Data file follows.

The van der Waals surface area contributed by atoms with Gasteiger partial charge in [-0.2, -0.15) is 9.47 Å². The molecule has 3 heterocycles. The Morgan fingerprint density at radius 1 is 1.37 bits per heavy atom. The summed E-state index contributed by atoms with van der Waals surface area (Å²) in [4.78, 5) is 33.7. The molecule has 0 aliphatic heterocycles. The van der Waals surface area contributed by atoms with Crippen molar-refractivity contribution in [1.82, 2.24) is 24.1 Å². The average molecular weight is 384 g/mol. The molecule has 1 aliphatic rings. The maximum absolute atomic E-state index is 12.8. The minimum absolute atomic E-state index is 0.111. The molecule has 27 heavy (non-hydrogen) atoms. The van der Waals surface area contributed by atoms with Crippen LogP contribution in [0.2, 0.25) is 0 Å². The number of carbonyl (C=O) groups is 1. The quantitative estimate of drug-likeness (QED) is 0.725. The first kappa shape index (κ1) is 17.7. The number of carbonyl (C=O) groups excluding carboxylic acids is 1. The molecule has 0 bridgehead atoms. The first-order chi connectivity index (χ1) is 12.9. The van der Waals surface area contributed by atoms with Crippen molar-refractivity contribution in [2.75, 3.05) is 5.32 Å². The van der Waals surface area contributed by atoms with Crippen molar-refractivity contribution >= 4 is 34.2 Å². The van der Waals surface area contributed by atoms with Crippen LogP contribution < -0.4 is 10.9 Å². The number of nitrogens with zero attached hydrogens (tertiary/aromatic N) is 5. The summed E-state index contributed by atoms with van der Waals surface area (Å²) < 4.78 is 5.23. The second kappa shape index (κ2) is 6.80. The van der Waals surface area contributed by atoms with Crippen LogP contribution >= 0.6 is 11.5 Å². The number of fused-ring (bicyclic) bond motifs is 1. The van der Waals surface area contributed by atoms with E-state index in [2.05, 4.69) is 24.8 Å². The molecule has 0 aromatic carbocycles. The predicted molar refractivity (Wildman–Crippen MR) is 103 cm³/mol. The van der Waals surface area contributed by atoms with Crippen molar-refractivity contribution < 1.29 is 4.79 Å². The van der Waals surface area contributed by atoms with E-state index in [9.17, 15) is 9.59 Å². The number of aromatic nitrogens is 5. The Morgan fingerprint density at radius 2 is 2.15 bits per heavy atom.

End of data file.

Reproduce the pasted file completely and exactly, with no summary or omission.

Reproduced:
The van der Waals surface area contributed by atoms with Gasteiger partial charge in [-0.2, -0.15) is 9.47 Å². The molecule has 3 heterocycles. The Morgan fingerprint density at radius 1 is 1.37 bits per heavy atom. The summed E-state index contributed by atoms with van der Waals surface area (Å²) in [4.78, 5) is 33.7. The molecule has 0 aliphatic heterocycles. The van der Waals surface area contributed by atoms with Crippen molar-refractivity contribution in [1.82, 2.24) is 24.1 Å². The average molecular weight is 384 g/mol. The molecule has 1 aliphatic rings. The maximum absolute atomic E-state index is 12.8. The minimum absolute atomic E-state index is 0.111. The molecule has 27 heavy (non-hydrogen) atoms. The van der Waals surface area contributed by atoms with Crippen LogP contribution in [0.2, 0.25) is 0 Å². The number of carbonyl (C=O) groups is 1. The quantitative estimate of drug-likeness (QED) is 0.725. The first kappa shape index (κ1) is 17.7. The number of carbonyl (C=O) groups excluding carboxylic acids is 1. The molecule has 0 bridgehead atoms. The first-order chi connectivity index (χ1) is 12.9. The van der Waals surface area contributed by atoms with Crippen molar-refractivity contribution in [2.75, 3.05) is 5.32 Å². The van der Waals surface area contributed by atoms with Crippen molar-refractivity contribution >= 4 is 34.2 Å². The van der Waals surface area contributed by atoms with Crippen LogP contribution < -0.4 is 10.9 Å². The number of nitrogens with zero attached hydrogens (tertiary/aromatic N) is 5. The summed E-state index contributed by atoms with van der Waals surface area (Å²) < 4.78 is 5.23. The second kappa shape index (κ2) is 6.80. The van der Waals surface area contributed by atoms with Crippen LogP contribution >= 0.6 is 11.5 Å². The number of fused-ring (bicyclic) bond motifs is 1. The van der Waals surface area contributed by atoms with E-state index in [2.05, 4.69) is 24.8 Å². The molecule has 0 aromatic carbocycles. The predicted molar refractivity (Wildman–Crippen MR) is 103 cm³/mol. The van der Waals surface area contributed by atoms with Crippen molar-refractivity contribution < 1.29 is 4.79 Å². The van der Waals surface area contributed by atoms with E-state index in [9.17, 15) is 9.59 Å². The number of aromatic nitrogens is 5. The Morgan fingerprint density at radius 2 is 2.15 bits per heavy atom.